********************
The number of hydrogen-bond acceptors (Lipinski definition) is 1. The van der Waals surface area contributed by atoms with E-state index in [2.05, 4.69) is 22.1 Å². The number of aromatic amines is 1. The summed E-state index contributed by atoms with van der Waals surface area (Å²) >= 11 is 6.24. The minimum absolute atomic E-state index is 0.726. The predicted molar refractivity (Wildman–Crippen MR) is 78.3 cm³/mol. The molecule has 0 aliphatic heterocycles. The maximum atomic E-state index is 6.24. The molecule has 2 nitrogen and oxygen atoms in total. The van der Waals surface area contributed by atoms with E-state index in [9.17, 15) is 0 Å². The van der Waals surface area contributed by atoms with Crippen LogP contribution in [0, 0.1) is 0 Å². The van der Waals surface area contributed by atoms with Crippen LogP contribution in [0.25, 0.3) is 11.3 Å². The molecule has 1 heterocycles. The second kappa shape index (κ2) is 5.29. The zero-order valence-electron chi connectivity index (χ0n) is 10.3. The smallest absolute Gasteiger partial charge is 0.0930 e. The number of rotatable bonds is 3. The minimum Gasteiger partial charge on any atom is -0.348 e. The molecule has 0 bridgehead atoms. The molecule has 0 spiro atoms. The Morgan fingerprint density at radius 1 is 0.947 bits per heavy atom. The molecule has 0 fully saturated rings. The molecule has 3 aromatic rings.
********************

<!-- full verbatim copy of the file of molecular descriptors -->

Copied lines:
The number of hydrogen-bond acceptors (Lipinski definition) is 1. The van der Waals surface area contributed by atoms with E-state index in [2.05, 4.69) is 22.1 Å². The number of aromatic amines is 1. The summed E-state index contributed by atoms with van der Waals surface area (Å²) >= 11 is 6.24. The minimum absolute atomic E-state index is 0.726. The predicted molar refractivity (Wildman–Crippen MR) is 78.3 cm³/mol. The molecule has 0 aliphatic heterocycles. The maximum atomic E-state index is 6.24. The molecule has 2 nitrogen and oxygen atoms in total. The van der Waals surface area contributed by atoms with E-state index in [9.17, 15) is 0 Å². The van der Waals surface area contributed by atoms with Crippen LogP contribution in [0, 0.1) is 0 Å². The van der Waals surface area contributed by atoms with Crippen LogP contribution in [0.25, 0.3) is 11.3 Å². The molecule has 1 heterocycles. The second kappa shape index (κ2) is 5.29. The zero-order valence-electron chi connectivity index (χ0n) is 10.3. The smallest absolute Gasteiger partial charge is 0.0930 e. The number of rotatable bonds is 3. The minimum Gasteiger partial charge on any atom is -0.348 e. The molecule has 0 bridgehead atoms. The molecule has 0 spiro atoms. The Morgan fingerprint density at radius 1 is 0.947 bits per heavy atom. The molecule has 0 fully saturated rings. The molecule has 3 aromatic rings.